The U.S. Department of Agriculture has proposed a rule that would force stores that accept food stamps to offer a wider array of food choices, potentially harming around 47,000 smaller stores that participate in the program.
On Feb. 16 the department announced arule that would require Supplemental Nutrition Assistance Program (SNAP)-authorized retail establishments to offer seven varieties of foods in four staple food groups such as dairy, breads and cereals, meats, poultry and fish, and fruits and vegetables on a continuous basis. Stores would also be required to stock at least six units of each variety, meaning there would have to be at least 168 of the required foods at the store.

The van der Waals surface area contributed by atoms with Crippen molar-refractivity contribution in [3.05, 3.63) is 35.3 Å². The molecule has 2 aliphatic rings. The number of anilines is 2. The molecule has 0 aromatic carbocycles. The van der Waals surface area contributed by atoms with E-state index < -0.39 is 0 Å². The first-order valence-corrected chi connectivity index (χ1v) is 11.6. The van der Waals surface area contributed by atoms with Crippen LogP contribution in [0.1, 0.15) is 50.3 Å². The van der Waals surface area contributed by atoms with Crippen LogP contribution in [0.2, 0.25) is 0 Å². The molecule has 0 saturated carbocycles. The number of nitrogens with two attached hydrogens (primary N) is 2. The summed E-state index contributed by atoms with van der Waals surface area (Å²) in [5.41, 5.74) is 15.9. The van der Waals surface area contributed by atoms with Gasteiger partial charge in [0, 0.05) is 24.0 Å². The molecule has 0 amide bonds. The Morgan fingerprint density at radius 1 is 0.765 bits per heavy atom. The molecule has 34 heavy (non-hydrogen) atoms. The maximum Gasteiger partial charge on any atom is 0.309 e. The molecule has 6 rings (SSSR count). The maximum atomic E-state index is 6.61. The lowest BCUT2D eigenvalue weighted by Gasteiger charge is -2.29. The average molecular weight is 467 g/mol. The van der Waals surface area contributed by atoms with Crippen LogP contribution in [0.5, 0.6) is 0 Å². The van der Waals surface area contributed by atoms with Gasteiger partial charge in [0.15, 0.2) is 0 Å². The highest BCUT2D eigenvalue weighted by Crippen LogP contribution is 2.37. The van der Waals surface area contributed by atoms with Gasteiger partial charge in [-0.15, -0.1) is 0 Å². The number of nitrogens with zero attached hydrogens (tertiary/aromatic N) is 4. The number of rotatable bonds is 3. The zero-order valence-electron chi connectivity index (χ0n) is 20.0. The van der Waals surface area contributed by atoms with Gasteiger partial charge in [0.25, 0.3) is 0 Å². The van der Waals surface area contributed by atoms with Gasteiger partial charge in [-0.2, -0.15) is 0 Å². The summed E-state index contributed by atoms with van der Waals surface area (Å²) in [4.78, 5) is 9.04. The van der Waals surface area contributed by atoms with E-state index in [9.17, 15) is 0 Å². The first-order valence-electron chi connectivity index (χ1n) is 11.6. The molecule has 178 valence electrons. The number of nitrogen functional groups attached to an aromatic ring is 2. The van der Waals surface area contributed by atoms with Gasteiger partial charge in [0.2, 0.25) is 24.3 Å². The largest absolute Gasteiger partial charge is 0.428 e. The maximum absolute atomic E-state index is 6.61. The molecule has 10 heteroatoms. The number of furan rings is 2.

Big-box retailers such as Walmart would not be harmed by the rule like smaller stores, since they have higher amounts of inventory. For convenience stores like 7-Eleven, the rule would present a challenge to their business model due to limited space and more restricted supply chains.